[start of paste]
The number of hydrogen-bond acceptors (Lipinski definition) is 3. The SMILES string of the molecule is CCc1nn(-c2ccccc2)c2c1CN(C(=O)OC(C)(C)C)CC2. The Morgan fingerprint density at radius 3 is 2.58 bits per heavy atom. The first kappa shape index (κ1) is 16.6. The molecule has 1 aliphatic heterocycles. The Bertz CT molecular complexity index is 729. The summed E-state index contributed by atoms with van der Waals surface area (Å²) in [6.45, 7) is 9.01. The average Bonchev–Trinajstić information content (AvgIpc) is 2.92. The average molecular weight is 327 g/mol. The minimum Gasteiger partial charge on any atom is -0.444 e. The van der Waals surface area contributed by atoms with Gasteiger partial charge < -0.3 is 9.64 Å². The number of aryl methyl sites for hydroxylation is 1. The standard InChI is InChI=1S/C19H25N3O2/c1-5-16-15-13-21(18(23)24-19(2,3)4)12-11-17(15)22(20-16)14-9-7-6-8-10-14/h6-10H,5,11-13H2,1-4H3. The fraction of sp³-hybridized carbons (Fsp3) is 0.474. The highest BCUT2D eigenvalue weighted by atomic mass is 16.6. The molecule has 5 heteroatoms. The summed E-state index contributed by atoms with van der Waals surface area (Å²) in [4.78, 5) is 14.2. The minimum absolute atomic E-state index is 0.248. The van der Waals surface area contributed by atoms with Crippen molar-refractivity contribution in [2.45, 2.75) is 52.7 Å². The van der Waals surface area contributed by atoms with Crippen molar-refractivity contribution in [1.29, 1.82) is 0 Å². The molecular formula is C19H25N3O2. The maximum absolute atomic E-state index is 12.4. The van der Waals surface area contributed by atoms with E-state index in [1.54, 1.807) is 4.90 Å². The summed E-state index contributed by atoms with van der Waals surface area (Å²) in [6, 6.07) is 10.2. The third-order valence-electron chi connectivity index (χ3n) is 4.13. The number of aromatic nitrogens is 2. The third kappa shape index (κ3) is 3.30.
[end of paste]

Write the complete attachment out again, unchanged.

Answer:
The number of hydrogen-bond acceptors (Lipinski definition) is 3. The SMILES string of the molecule is CCc1nn(-c2ccccc2)c2c1CN(C(=O)OC(C)(C)C)CC2. The Morgan fingerprint density at radius 3 is 2.58 bits per heavy atom. The first kappa shape index (κ1) is 16.6. The molecule has 1 aliphatic heterocycles. The Bertz CT molecular complexity index is 729. The summed E-state index contributed by atoms with van der Waals surface area (Å²) in [6.45, 7) is 9.01. The average Bonchev–Trinajstić information content (AvgIpc) is 2.92. The average molecular weight is 327 g/mol. The minimum Gasteiger partial charge on any atom is -0.444 e. The van der Waals surface area contributed by atoms with Gasteiger partial charge < -0.3 is 9.64 Å². The number of aryl methyl sites for hydroxylation is 1. The standard InChI is InChI=1S/C19H25N3O2/c1-5-16-15-13-21(18(23)24-19(2,3)4)12-11-17(15)22(20-16)14-9-7-6-8-10-14/h6-10H,5,11-13H2,1-4H3. The fraction of sp³-hybridized carbons (Fsp3) is 0.474. The highest BCUT2D eigenvalue weighted by atomic mass is 16.6. The molecule has 5 heteroatoms. The summed E-state index contributed by atoms with van der Waals surface area (Å²) in [4.78, 5) is 14.2. The minimum absolute atomic E-state index is 0.248. The van der Waals surface area contributed by atoms with Crippen molar-refractivity contribution in [2.45, 2.75) is 52.7 Å². The van der Waals surface area contributed by atoms with Crippen molar-refractivity contribution in [1.29, 1.82) is 0 Å². The molecular formula is C19H25N3O2. The maximum absolute atomic E-state index is 12.4. The van der Waals surface area contributed by atoms with E-state index in [1.54, 1.807) is 4.90 Å². The summed E-state index contributed by atoms with van der Waals surface area (Å²) in [6, 6.07) is 10.2. The third-order valence-electron chi connectivity index (χ3n) is 4.13. The number of aromatic nitrogens is 2. The third kappa shape index (κ3) is 3.30.